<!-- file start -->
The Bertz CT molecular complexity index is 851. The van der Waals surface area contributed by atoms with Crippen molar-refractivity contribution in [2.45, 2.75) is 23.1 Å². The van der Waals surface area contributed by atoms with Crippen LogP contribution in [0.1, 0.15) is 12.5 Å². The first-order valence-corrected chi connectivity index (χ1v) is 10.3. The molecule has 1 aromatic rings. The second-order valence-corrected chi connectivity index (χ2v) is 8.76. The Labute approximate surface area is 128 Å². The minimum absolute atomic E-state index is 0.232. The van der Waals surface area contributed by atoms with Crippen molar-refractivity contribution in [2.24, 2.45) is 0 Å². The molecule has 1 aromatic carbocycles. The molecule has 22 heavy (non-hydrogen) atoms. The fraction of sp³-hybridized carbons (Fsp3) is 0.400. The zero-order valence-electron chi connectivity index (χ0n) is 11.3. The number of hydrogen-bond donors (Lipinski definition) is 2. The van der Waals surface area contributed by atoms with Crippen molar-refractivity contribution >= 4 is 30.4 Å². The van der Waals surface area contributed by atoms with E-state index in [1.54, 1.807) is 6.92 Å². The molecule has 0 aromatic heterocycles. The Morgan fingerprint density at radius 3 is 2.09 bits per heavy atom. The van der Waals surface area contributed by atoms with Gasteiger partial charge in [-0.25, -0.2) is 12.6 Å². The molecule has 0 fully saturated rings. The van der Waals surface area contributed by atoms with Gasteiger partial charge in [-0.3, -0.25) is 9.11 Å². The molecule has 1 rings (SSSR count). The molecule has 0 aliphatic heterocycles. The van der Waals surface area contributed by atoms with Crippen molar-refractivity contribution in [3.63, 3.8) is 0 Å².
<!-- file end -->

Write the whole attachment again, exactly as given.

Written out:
The Bertz CT molecular complexity index is 851. The van der Waals surface area contributed by atoms with Crippen molar-refractivity contribution in [2.45, 2.75) is 23.1 Å². The van der Waals surface area contributed by atoms with Crippen LogP contribution in [0.1, 0.15) is 12.5 Å². The first-order valence-corrected chi connectivity index (χ1v) is 10.3. The molecule has 1 aromatic rings. The second-order valence-corrected chi connectivity index (χ2v) is 8.76. The Labute approximate surface area is 128 Å². The minimum absolute atomic E-state index is 0.232. The van der Waals surface area contributed by atoms with Crippen molar-refractivity contribution in [2.24, 2.45) is 0 Å². The molecule has 1 aromatic carbocycles. The molecule has 22 heavy (non-hydrogen) atoms. The fraction of sp³-hybridized carbons (Fsp3) is 0.400. The zero-order valence-electron chi connectivity index (χ0n) is 11.3. The number of hydrogen-bond donors (Lipinski definition) is 2. The van der Waals surface area contributed by atoms with Crippen molar-refractivity contribution >= 4 is 30.4 Å². The van der Waals surface area contributed by atoms with E-state index in [1.54, 1.807) is 6.92 Å². The molecule has 0 aromatic heterocycles. The Morgan fingerprint density at radius 3 is 2.09 bits per heavy atom. The van der Waals surface area contributed by atoms with Gasteiger partial charge in [-0.25, -0.2) is 12.6 Å². The molecule has 0 fully saturated rings. The van der Waals surface area contributed by atoms with Gasteiger partial charge in [-0.3, -0.25) is 9.11 Å². The molecule has 1 rings (SSSR count). The molecule has 0 aliphatic heterocycles. The van der Waals surface area contributed by atoms with Crippen molar-refractivity contribution in [3.63, 3.8) is 0 Å².